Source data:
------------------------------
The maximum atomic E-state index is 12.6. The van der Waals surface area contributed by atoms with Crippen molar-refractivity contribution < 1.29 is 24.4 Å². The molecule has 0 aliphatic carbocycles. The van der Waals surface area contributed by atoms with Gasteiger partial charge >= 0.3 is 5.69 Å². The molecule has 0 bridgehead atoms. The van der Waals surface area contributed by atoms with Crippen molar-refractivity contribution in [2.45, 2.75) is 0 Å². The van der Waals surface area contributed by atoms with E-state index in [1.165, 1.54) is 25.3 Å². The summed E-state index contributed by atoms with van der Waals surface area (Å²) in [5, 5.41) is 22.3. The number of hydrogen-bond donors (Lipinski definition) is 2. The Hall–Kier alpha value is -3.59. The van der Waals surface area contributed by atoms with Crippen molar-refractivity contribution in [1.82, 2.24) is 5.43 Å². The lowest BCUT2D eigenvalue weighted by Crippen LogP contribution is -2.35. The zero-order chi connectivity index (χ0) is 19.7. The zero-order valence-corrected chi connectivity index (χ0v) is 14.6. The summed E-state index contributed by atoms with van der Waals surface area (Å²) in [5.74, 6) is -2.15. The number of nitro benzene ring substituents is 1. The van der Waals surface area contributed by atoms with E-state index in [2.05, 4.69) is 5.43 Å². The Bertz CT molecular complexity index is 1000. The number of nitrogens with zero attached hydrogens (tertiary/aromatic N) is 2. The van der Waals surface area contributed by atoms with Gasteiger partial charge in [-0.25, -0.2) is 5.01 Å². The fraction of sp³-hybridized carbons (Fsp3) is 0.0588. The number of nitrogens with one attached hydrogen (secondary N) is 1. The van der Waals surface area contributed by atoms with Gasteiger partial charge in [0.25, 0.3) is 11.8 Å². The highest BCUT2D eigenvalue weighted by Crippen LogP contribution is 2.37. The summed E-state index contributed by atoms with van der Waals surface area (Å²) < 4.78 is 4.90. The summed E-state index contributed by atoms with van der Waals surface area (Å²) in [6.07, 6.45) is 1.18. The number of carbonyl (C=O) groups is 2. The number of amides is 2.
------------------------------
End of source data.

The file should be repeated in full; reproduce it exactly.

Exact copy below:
The maximum atomic E-state index is 12.6. The van der Waals surface area contributed by atoms with Crippen molar-refractivity contribution < 1.29 is 24.4 Å². The molecule has 0 aliphatic carbocycles. The van der Waals surface area contributed by atoms with Gasteiger partial charge >= 0.3 is 5.69 Å². The molecule has 0 bridgehead atoms. The van der Waals surface area contributed by atoms with Crippen molar-refractivity contribution in [2.45, 2.75) is 0 Å². The van der Waals surface area contributed by atoms with E-state index in [1.165, 1.54) is 25.3 Å². The summed E-state index contributed by atoms with van der Waals surface area (Å²) in [5, 5.41) is 22.3. The number of hydrogen-bond donors (Lipinski definition) is 2. The Hall–Kier alpha value is -3.59. The van der Waals surface area contributed by atoms with Crippen molar-refractivity contribution in [1.82, 2.24) is 5.43 Å². The lowest BCUT2D eigenvalue weighted by Crippen LogP contribution is -2.35. The zero-order chi connectivity index (χ0) is 19.7. The zero-order valence-corrected chi connectivity index (χ0v) is 14.6. The summed E-state index contributed by atoms with van der Waals surface area (Å²) in [5.74, 6) is -2.15. The number of nitro benzene ring substituents is 1. The van der Waals surface area contributed by atoms with E-state index in [2.05, 4.69) is 5.43 Å². The Bertz CT molecular complexity index is 1000. The number of nitrogens with zero attached hydrogens (tertiary/aromatic N) is 2. The van der Waals surface area contributed by atoms with Gasteiger partial charge in [-0.25, -0.2) is 5.01 Å². The fraction of sp³-hybridized carbons (Fsp3) is 0.0588. The number of nitrogens with one attached hydrogen (secondary N) is 1. The van der Waals surface area contributed by atoms with Gasteiger partial charge in [0.25, 0.3) is 11.8 Å². The highest BCUT2D eigenvalue weighted by Crippen LogP contribution is 2.37. The summed E-state index contributed by atoms with van der Waals surface area (Å²) < 4.78 is 4.90. The summed E-state index contributed by atoms with van der Waals surface area (Å²) in [6.07, 6.45) is 1.18. The number of carbonyl (C=O) groups is 2. The number of amides is 2.